Engineers have taught an AI the basics of driving in '15 to 20 minutes' – a process that can take some humans dozens of hours behind the wheel. Wayve, which was founded by researchers from Cambridge University's engineering department, used a technique known as'reinforcement learning' to achieve the feat. This teaches the algorithm using trial and error, with correct decisions rewarded with uninterrupted driving, and mistakes being corrected by a safety driver in the car. As the test progressed, the algorithm behind the wheel learnt not to replicate any mistakes that had been corrected by the human safety driver in the car. According to the Wayve team, the AI learnt to drive and corner while staying inside its own lane within '15 to 20 minutes' after it first took to the roads.
The co-founder of Google's DeepMind has slammed self-driving cars for not being safe enough, saying current early tests on public roads are irresponsible. Demis Hassabis has urged developers to be cautious with the new technology, saying it is difficult to prove systems are safe before putting them on public roads. The issue of AI in self-driving cars has flared up this year following the death of a women hit but a self-driving Uber in March. The accident was the first time a pedestrian was killed on a public road by an autonomous car, which had previously been praised as the safer alternative to a traditional car. Speaking at the Royal Society in London, Dr Hassabis said current driverless car programmes could be putting people's lives in danger.
Forget finding the perfect lighting to snap a selfie, Adobe is using AI and machine learning to create the ultimate portrait. Powered by Adobe Sensei, the app combines perspective effect editing, automatic software-only photo masking and photo style transfer technology. The system transforms a bad image into a flattering selfie by altering the perspective of the person's face, adding depth of field and replicating styles of other photos online. Forget finding the perfect lighting to snap a selfie, Adobe is using AI and machine learning to create the ultimate portrait.Powered by Adobe Sensei, the app combines perspective effect editing, automatic software-only photo masking and photo style transfer technology Adobe's new selfie app uses AI and machine learning to edit photos. The 3D-facial mapping lets users adjust their pose and appearance.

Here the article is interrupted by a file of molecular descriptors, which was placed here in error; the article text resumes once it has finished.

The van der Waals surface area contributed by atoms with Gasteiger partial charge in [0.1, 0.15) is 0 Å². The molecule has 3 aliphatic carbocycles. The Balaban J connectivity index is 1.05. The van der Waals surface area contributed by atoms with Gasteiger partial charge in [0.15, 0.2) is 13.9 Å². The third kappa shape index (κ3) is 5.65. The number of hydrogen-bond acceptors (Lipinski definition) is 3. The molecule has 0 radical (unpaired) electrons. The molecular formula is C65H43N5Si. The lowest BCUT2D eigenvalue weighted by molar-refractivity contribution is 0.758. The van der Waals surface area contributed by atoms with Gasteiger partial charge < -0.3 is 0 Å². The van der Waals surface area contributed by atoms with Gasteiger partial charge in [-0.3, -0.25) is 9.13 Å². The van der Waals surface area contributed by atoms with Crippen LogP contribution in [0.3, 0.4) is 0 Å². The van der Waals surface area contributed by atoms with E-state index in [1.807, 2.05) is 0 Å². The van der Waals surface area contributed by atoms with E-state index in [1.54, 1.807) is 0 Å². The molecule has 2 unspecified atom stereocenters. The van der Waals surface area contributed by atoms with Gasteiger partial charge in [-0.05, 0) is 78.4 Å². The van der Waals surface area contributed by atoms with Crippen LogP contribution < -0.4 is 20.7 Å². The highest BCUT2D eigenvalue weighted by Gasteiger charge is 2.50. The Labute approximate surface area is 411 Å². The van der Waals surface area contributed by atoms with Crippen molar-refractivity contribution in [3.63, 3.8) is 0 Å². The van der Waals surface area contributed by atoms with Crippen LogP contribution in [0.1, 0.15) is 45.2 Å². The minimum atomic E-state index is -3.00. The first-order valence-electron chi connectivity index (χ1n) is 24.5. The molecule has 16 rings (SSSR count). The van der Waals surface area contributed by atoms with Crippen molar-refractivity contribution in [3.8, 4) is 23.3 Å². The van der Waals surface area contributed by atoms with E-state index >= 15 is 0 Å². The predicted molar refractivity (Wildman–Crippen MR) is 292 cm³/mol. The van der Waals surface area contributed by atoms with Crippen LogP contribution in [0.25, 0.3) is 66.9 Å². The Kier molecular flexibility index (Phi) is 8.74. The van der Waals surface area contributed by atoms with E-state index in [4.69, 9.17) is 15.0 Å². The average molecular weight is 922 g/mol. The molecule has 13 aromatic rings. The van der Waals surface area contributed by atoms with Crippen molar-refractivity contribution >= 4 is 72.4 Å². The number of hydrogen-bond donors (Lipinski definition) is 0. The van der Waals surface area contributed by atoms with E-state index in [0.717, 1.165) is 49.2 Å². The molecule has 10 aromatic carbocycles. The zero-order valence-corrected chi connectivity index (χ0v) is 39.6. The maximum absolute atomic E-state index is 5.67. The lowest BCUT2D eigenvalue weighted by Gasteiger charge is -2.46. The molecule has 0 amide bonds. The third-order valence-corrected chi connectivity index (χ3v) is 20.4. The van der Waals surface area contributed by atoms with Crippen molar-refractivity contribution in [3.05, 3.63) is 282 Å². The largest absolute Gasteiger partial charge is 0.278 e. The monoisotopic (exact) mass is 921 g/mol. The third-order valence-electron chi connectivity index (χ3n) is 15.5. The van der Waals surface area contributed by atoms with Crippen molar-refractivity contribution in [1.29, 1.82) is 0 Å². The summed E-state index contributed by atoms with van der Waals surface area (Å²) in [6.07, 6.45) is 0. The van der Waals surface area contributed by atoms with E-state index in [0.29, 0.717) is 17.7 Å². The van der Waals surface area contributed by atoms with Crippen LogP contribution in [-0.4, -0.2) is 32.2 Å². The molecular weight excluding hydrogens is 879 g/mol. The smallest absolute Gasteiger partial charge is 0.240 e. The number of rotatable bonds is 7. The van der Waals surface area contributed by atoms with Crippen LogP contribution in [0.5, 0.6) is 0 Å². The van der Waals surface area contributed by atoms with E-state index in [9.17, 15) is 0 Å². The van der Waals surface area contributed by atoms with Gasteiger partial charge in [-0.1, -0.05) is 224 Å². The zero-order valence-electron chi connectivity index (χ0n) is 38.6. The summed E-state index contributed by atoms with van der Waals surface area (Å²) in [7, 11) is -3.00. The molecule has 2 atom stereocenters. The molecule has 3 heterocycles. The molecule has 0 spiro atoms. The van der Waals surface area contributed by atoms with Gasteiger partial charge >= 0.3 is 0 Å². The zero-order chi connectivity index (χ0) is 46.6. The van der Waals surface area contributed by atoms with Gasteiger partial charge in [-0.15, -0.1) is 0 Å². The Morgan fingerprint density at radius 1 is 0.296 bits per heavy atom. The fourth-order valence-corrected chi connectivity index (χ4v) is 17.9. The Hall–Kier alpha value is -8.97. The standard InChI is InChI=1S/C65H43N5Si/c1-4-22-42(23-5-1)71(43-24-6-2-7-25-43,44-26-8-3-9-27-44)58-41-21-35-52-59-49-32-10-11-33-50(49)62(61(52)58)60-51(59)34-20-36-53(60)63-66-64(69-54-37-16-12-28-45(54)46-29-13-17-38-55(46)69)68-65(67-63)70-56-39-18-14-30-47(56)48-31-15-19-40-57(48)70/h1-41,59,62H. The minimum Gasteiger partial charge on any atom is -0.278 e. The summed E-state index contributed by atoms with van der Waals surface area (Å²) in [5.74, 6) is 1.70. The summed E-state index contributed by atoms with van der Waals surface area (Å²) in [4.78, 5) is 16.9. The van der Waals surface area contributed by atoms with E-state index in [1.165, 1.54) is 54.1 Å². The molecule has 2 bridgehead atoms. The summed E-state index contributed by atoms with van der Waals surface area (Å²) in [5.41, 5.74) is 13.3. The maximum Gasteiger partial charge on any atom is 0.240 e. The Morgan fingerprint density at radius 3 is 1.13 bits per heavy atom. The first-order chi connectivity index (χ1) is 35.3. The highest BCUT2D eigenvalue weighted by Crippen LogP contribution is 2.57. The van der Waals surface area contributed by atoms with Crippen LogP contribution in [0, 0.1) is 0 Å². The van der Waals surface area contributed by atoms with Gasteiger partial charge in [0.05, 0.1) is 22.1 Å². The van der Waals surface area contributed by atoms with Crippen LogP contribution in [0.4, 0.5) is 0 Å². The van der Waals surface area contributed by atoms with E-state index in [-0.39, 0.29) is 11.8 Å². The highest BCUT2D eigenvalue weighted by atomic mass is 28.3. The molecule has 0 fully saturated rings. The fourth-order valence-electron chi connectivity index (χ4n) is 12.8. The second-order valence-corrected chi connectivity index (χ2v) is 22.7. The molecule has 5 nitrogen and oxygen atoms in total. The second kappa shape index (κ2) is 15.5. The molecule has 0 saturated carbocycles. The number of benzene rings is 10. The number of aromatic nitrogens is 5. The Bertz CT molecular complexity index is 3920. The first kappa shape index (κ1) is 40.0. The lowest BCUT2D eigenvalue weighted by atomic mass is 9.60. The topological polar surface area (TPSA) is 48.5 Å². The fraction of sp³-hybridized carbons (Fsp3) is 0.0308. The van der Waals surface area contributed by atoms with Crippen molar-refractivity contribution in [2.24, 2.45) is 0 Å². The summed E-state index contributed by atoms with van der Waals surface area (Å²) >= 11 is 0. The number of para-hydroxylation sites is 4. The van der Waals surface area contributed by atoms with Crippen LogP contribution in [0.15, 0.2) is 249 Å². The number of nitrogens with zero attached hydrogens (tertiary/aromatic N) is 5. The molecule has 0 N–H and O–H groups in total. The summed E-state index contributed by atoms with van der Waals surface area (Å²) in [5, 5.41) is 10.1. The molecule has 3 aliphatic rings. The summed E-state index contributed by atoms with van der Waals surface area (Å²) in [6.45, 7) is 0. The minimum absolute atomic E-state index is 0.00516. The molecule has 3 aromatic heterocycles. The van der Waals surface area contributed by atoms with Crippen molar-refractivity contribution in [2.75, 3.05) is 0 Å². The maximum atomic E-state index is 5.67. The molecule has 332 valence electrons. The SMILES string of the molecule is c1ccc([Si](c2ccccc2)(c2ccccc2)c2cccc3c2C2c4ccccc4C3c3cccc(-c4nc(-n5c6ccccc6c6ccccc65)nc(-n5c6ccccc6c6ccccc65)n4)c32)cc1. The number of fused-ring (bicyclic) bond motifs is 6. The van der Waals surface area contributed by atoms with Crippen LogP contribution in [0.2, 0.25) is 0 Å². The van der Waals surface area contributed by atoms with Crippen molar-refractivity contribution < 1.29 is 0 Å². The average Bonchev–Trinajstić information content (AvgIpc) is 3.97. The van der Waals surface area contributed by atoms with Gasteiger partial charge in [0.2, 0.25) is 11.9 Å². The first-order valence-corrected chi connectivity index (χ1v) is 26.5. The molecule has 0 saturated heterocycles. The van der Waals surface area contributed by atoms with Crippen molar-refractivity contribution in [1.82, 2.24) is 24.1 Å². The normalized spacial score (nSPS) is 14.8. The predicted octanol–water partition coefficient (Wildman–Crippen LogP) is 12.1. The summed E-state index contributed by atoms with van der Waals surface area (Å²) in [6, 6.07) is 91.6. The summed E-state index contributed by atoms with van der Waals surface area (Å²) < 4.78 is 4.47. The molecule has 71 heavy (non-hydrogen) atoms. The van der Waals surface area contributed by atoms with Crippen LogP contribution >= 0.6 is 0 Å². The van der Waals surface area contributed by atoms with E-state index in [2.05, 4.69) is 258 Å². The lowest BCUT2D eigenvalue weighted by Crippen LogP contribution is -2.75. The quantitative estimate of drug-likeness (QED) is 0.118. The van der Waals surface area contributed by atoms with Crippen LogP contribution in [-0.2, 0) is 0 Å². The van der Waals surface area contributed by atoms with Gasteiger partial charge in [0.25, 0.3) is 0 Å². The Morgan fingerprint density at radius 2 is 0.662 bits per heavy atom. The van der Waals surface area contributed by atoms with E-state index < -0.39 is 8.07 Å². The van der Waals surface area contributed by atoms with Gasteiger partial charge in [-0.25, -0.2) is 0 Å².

It works rather like the BB-8 robot from Star Wars, and could change the way we drive. Goodyear has revealed a radical new spherical tire powered by AI and linked to the car by magnetic force so it can rotate on any axis in any direction. The firm says it will be able to sense road conditions and adapt accordingly, turning itself into either a wet or dry weather configuration instantly. Working like human muscles, the smart tire can re-shape the individual sections of the tire's tread design, adding'dimples' for wet conditions (left) or smoothing the tread for dry conditions (right) Made of super-elastic polymer, the tire's bionic skin has a flexibility similar to that of human skin, allowing it to expand and contract. This outer layer covers a foam-like material that is strong enough to remain flexible despite the weight of a vehicle.